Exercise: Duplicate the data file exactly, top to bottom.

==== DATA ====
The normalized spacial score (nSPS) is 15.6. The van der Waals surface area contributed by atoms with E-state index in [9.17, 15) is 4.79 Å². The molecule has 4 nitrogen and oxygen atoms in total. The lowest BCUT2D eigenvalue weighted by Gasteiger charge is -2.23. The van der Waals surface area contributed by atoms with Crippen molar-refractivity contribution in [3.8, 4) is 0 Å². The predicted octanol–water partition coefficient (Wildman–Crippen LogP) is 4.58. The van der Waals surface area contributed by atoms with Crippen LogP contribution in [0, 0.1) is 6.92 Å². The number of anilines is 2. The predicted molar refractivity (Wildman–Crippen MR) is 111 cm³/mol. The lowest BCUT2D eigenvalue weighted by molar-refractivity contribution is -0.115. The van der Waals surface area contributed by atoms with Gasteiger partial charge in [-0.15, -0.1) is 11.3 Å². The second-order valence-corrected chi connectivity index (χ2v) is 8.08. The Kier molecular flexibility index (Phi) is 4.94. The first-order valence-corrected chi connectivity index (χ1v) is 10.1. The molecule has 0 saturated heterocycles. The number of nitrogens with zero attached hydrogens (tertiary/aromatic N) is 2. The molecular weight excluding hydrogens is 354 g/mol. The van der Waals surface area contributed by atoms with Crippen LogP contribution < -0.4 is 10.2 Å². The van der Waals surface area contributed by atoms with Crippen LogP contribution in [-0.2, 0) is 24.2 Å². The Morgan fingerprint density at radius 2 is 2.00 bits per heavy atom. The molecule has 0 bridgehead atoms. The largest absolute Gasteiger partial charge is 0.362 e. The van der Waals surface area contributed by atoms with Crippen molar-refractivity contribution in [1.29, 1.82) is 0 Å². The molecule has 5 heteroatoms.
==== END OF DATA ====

The normalized spacial score (nSPS) is 15.6. The van der Waals surface area contributed by atoms with E-state index in [9.17, 15) is 4.79 Å². The molecule has 4 nitrogen and oxygen atoms in total. The lowest BCUT2D eigenvalue weighted by Gasteiger charge is -2.23. The van der Waals surface area contributed by atoms with Crippen molar-refractivity contribution in [3.8, 4) is 0 Å². The predicted octanol–water partition coefficient (Wildman–Crippen LogP) is 4.58. The van der Waals surface area contributed by atoms with Crippen LogP contribution in [0, 0.1) is 6.92 Å². The number of anilines is 2. The predicted molar refractivity (Wildman–Crippen MR) is 111 cm³/mol. The lowest BCUT2D eigenvalue weighted by molar-refractivity contribution is -0.115. The van der Waals surface area contributed by atoms with Gasteiger partial charge in [-0.15, -0.1) is 11.3 Å². The second-order valence-corrected chi connectivity index (χ2v) is 8.08. The Kier molecular flexibility index (Phi) is 4.94. The first-order valence-corrected chi connectivity index (χ1v) is 10.1. The molecule has 0 saturated heterocycles. The number of nitrogens with zero attached hydrogens (tertiary/aromatic N) is 2. The molecular weight excluding hydrogens is 354 g/mol. The van der Waals surface area contributed by atoms with Crippen LogP contribution < -0.4 is 10.2 Å². The van der Waals surface area contributed by atoms with Crippen LogP contribution in [-0.2, 0) is 24.2 Å². The Morgan fingerprint density at radius 2 is 2.00 bits per heavy atom. The molecule has 0 bridgehead atoms. The largest absolute Gasteiger partial charge is 0.362 e. The van der Waals surface area contributed by atoms with Crippen molar-refractivity contribution in [1.29, 1.82) is 0 Å². The molecule has 5 heteroatoms.